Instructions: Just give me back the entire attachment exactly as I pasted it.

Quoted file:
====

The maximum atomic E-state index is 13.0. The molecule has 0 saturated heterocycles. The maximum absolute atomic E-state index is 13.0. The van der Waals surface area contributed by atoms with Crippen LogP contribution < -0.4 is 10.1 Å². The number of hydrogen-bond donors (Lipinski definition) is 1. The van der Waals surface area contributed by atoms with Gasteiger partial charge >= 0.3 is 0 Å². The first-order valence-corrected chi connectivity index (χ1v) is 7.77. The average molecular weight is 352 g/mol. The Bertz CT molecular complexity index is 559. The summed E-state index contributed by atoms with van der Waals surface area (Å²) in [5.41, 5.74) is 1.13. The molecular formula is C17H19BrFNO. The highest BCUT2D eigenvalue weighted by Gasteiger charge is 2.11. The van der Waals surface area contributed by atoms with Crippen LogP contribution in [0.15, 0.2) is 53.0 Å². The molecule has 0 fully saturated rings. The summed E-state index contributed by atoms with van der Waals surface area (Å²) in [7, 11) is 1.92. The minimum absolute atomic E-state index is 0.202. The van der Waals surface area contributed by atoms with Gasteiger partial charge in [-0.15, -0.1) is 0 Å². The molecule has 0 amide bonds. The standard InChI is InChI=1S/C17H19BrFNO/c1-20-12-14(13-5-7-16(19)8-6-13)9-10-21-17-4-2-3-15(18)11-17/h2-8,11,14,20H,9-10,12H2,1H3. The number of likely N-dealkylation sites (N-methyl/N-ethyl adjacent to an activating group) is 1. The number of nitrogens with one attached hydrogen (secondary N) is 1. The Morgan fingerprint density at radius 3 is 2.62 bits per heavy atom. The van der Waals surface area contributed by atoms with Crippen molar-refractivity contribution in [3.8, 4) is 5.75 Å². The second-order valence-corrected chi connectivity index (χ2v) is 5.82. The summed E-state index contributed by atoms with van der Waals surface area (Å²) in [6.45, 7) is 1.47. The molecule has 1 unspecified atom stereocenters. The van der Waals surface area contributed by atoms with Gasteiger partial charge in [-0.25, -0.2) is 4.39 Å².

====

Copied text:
The maximum atomic E-state index is 13.0. The molecule has 0 saturated heterocycles. The maximum absolute atomic E-state index is 13.0. The van der Waals surface area contributed by atoms with Crippen LogP contribution < -0.4 is 10.1 Å². The number of hydrogen-bond donors (Lipinski definition) is 1. The van der Waals surface area contributed by atoms with Gasteiger partial charge >= 0.3 is 0 Å². The first-order valence-corrected chi connectivity index (χ1v) is 7.77. The average molecular weight is 352 g/mol. The Bertz CT molecular complexity index is 559. The summed E-state index contributed by atoms with van der Waals surface area (Å²) in [5.41, 5.74) is 1.13. The molecular formula is C17H19BrFNO. The highest BCUT2D eigenvalue weighted by Gasteiger charge is 2.11. The van der Waals surface area contributed by atoms with Crippen LogP contribution in [0.15, 0.2) is 53.0 Å². The molecule has 0 fully saturated rings. The summed E-state index contributed by atoms with van der Waals surface area (Å²) in [7, 11) is 1.92. The minimum absolute atomic E-state index is 0.202. The van der Waals surface area contributed by atoms with Gasteiger partial charge in [-0.15, -0.1) is 0 Å². The molecule has 0 amide bonds. The standard InChI is InChI=1S/C17H19BrFNO/c1-20-12-14(13-5-7-16(19)8-6-13)9-10-21-17-4-2-3-15(18)11-17/h2-8,11,14,20H,9-10,12H2,1H3. The number of likely N-dealkylation sites (N-methyl/N-ethyl adjacent to an activating group) is 1. The number of nitrogens with one attached hydrogen (secondary N) is 1. The Morgan fingerprint density at radius 3 is 2.62 bits per heavy atom. The van der Waals surface area contributed by atoms with Crippen molar-refractivity contribution in [3.8, 4) is 5.75 Å². The second-order valence-corrected chi connectivity index (χ2v) is 5.82. The summed E-state index contributed by atoms with van der Waals surface area (Å²) in [6.45, 7) is 1.47. The molecule has 1 unspecified atom stereocenters. The van der Waals surface area contributed by atoms with Gasteiger partial charge in [-0.25, -0.2) is 4.39 Å².